17. Real/Complex Inversion

In this tutorial we will discuss two equivalent approaches to the solution of inverse problems with real-valued model vector and complex-valued data vector. In other words, we consider a modelling operator \(\mathbf{A}:\mathbb{F}^m \to \mathbb{C}^n\) (which could be the case for example for the real FFT).

Mathematically speaking, this problem can be solved equivalently by inverting the complex-valued problem:

\[\mathbf{y} = \mathbf{A} \mathbf{x}\]

or the real-valued augmented system

\[\begin{split}\begin{bmatrix} Re(\mathbf{y}) \\ Im(\mathbf{y}) \end{bmatrix} = \begin{bmatrix} Re(\mathbf{A}) \\ Im(\mathbf{A}) \end{bmatrix} \mathbf{x}\end{split}\]

Whilst we already know how to solve the first problem, let’s see how we can solve the second one by taking advantage of the real method of the pylops.LinearOperator object. We will also wrap our linear operator into a pylops.MemoizeOperator which remembers the last N model and data vectors and by-passes the computation of the forward and/or adjoint pass whenever the same pair reappears. This is very useful in our case when we want to compute the real and the imag components of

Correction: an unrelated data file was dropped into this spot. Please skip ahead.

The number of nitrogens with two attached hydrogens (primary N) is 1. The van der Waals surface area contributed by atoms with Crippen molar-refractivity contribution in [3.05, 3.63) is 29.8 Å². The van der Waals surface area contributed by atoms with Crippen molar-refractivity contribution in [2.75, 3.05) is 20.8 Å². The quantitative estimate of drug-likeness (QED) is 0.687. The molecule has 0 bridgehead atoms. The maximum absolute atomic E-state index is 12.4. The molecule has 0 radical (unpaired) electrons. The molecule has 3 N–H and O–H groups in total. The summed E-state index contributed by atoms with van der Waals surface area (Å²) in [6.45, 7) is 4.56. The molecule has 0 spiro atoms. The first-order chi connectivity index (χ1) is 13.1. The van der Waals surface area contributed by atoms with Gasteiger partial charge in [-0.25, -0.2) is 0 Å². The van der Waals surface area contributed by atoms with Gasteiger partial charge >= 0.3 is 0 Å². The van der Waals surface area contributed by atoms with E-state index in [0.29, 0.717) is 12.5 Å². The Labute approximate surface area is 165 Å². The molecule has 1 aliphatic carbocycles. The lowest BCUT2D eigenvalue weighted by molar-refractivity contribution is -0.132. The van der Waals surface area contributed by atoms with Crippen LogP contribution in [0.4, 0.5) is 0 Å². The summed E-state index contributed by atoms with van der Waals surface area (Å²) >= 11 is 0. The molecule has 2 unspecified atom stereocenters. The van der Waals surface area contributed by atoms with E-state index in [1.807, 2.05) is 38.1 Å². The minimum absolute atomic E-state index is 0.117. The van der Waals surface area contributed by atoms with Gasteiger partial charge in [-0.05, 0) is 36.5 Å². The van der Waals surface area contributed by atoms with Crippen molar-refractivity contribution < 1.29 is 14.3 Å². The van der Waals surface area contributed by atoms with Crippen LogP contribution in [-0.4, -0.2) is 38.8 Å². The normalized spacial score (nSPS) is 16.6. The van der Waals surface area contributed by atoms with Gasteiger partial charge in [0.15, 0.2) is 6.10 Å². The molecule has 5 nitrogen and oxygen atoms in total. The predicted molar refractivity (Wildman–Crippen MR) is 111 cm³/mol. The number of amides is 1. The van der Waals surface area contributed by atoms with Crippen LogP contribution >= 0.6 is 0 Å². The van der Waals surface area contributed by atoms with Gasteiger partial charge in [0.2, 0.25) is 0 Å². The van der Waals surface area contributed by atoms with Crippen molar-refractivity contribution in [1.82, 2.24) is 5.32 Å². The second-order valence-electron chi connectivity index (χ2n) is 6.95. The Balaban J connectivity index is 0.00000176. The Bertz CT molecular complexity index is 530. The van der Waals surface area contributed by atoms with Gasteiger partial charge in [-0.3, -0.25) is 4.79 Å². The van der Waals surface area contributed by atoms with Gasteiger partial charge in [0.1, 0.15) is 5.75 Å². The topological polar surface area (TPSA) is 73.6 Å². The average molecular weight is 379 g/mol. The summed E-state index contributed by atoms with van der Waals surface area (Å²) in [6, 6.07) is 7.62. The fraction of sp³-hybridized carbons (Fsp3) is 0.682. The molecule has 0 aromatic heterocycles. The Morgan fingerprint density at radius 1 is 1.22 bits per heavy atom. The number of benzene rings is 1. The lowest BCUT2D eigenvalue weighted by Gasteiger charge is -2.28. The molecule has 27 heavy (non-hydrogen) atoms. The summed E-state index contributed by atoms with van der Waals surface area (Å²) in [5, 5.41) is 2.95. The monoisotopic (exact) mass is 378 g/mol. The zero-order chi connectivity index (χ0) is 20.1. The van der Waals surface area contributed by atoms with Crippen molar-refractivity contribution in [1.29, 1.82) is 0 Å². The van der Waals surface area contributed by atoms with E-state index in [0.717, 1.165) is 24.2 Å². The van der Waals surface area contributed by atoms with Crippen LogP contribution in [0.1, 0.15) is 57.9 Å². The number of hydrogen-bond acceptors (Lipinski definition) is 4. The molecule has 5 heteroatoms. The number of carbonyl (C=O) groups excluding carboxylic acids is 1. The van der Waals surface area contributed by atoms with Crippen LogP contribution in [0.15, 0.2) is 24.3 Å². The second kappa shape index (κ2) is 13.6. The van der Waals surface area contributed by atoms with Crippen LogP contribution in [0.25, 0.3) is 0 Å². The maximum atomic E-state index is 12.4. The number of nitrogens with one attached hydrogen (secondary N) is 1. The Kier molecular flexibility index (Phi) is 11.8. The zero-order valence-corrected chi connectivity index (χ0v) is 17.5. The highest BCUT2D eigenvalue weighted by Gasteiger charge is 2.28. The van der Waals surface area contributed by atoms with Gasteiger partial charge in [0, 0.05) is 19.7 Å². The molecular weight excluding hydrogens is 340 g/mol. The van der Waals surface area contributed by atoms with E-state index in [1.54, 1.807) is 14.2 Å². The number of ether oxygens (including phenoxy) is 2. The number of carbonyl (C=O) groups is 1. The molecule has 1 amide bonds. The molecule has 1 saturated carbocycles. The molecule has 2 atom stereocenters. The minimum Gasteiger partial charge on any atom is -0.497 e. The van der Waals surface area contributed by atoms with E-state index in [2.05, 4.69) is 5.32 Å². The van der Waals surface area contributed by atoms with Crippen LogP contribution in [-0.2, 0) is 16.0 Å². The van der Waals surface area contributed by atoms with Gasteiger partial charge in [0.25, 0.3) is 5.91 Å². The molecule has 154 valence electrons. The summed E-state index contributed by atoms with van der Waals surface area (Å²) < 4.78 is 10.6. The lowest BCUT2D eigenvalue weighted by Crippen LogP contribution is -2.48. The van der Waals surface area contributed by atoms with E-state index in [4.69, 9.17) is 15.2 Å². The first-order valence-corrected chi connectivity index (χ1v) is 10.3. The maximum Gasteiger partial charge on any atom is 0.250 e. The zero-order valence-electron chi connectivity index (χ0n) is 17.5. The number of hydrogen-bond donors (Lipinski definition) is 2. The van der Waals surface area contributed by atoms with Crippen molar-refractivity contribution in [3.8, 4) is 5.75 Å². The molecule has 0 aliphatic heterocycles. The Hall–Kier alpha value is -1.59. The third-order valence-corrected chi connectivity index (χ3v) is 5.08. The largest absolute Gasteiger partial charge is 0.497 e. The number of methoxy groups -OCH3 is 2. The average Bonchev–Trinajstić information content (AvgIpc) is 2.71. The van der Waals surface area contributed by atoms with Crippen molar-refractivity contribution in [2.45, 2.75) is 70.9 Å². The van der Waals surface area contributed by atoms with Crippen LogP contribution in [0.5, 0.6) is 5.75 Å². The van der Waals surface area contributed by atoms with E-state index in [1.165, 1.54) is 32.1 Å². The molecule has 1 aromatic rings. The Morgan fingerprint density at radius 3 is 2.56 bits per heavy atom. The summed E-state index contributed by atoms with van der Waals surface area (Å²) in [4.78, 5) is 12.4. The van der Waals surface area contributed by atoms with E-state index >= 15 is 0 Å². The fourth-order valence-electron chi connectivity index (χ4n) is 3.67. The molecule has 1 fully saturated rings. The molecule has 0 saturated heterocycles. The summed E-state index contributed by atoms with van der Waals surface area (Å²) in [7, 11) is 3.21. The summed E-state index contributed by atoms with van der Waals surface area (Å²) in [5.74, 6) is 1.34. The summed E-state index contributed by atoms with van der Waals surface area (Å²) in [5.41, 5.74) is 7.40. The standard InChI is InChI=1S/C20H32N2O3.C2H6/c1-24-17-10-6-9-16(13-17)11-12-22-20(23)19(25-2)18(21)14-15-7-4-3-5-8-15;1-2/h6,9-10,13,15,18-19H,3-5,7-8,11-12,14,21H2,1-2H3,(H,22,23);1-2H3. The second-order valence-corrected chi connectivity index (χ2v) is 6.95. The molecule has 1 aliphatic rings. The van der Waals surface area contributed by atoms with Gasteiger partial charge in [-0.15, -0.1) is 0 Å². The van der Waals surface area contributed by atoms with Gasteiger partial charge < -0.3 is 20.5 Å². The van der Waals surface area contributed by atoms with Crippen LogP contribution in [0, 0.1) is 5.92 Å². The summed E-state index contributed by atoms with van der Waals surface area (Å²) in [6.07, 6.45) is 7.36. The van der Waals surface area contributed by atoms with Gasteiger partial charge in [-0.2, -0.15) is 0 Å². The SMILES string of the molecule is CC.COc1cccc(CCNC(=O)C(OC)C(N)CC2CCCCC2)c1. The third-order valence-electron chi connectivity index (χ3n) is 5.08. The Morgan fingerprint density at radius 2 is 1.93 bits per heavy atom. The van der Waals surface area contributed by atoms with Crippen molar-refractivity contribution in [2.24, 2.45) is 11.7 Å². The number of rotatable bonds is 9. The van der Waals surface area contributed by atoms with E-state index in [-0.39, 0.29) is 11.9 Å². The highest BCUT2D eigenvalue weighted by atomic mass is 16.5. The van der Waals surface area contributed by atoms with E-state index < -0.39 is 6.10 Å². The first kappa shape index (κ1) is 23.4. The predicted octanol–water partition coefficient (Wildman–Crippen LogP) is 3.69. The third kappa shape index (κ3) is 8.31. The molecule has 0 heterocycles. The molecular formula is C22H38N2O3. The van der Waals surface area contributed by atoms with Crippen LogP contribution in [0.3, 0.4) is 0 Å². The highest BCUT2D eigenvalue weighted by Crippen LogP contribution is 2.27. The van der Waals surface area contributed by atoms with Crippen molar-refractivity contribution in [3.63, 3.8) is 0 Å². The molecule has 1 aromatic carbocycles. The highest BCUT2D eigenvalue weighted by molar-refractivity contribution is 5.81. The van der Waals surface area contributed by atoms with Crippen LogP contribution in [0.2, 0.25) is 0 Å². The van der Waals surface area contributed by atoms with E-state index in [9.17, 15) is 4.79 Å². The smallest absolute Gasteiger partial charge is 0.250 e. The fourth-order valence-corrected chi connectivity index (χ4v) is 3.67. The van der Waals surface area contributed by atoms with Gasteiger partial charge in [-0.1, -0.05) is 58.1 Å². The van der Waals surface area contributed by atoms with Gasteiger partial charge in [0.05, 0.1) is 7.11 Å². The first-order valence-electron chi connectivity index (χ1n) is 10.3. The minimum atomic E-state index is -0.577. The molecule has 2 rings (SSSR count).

import numpy as np
import matplotlib.pyplot as plt
import pylops


To start we create the forward problem

n = 5
x = np.arange(n) + 1.

# make A
Ar = np.random.normal(0, 1, (n, n))
Ai = np.random.normal(0, 1, (n, n))
A = Ar + 1j * Ai
Aop = pylops.MatrixMult(A, dtype=np.complex)
y = Aop @ x

Let’s check we can solve this problem using the first formulation

A1op = Aop.toreal(forw=False, adj=True)
xinv = A1op.div(y)

print('xinv=%s\n' % xinv)


xinv=[1. 2. 3. 4. 5.]

Let’s now see how we formulate the second problem

Amop = pylops.MemoizeOperator(Aop, max_neval=10)
Arop = Amop.toreal()
Aiop = Amop.toimag()

A1op = pylops.VStack([Arop, Aiop])
y1 = np.concatenate([np.real(y), np.imag(y)])
xinv1 = np.real(A1op.div(y1))

print('xinv1=%s\n' % xinv1)


xinv1=[1. 2. 3. 4. 5.]

Total running time of the script: ( 0 minutes 0.009 seconds)

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